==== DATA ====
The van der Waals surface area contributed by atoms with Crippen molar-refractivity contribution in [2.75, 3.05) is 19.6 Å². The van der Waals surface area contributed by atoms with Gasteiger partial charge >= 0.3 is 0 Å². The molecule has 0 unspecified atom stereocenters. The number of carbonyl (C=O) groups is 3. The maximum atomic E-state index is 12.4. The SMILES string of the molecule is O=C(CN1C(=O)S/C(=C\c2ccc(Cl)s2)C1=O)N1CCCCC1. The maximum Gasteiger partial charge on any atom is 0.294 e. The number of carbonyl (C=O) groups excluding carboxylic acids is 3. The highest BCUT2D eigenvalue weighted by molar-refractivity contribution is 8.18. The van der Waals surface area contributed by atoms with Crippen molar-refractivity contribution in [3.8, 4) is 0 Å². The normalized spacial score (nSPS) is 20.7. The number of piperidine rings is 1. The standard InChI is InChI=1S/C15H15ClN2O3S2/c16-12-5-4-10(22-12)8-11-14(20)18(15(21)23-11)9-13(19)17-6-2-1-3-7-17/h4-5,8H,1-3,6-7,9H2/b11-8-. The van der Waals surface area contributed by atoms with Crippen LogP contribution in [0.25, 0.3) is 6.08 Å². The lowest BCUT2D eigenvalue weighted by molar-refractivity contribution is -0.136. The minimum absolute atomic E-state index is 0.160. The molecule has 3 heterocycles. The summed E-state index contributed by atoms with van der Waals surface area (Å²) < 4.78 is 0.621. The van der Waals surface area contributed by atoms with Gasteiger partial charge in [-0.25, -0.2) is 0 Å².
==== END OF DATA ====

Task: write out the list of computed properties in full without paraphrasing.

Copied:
The van der Waals surface area contributed by atoms with Crippen molar-refractivity contribution in [2.75, 3.05) is 19.6 Å². The van der Waals surface area contributed by atoms with Gasteiger partial charge >= 0.3 is 0 Å². The molecule has 0 unspecified atom stereocenters. The number of carbonyl (C=O) groups is 3. The maximum atomic E-state index is 12.4. The SMILES string of the molecule is O=C(CN1C(=O)S/C(=C\c2ccc(Cl)s2)C1=O)N1CCCCC1. The maximum Gasteiger partial charge on any atom is 0.294 e. The number of carbonyl (C=O) groups excluding carboxylic acids is 3. The highest BCUT2D eigenvalue weighted by molar-refractivity contribution is 8.18. The van der Waals surface area contributed by atoms with Crippen molar-refractivity contribution in [3.8, 4) is 0 Å². The normalized spacial score (nSPS) is 20.7. The number of piperidine rings is 1. The standard InChI is InChI=1S/C15H15ClN2O3S2/c16-12-5-4-10(22-12)8-11-14(20)18(15(21)23-11)9-13(19)17-6-2-1-3-7-17/h4-5,8H,1-3,6-7,9H2/b11-8-. The van der Waals surface area contributed by atoms with Crippen LogP contribution in [0.25, 0.3) is 6.08 Å². The lowest BCUT2D eigenvalue weighted by molar-refractivity contribution is -0.136. The minimum absolute atomic E-state index is 0.160. The molecule has 3 heterocycles. The summed E-state index contributed by atoms with van der Waals surface area (Å²) < 4.78 is 0.621. The van der Waals surface area contributed by atoms with Gasteiger partial charge in [-0.25, -0.2) is 0 Å².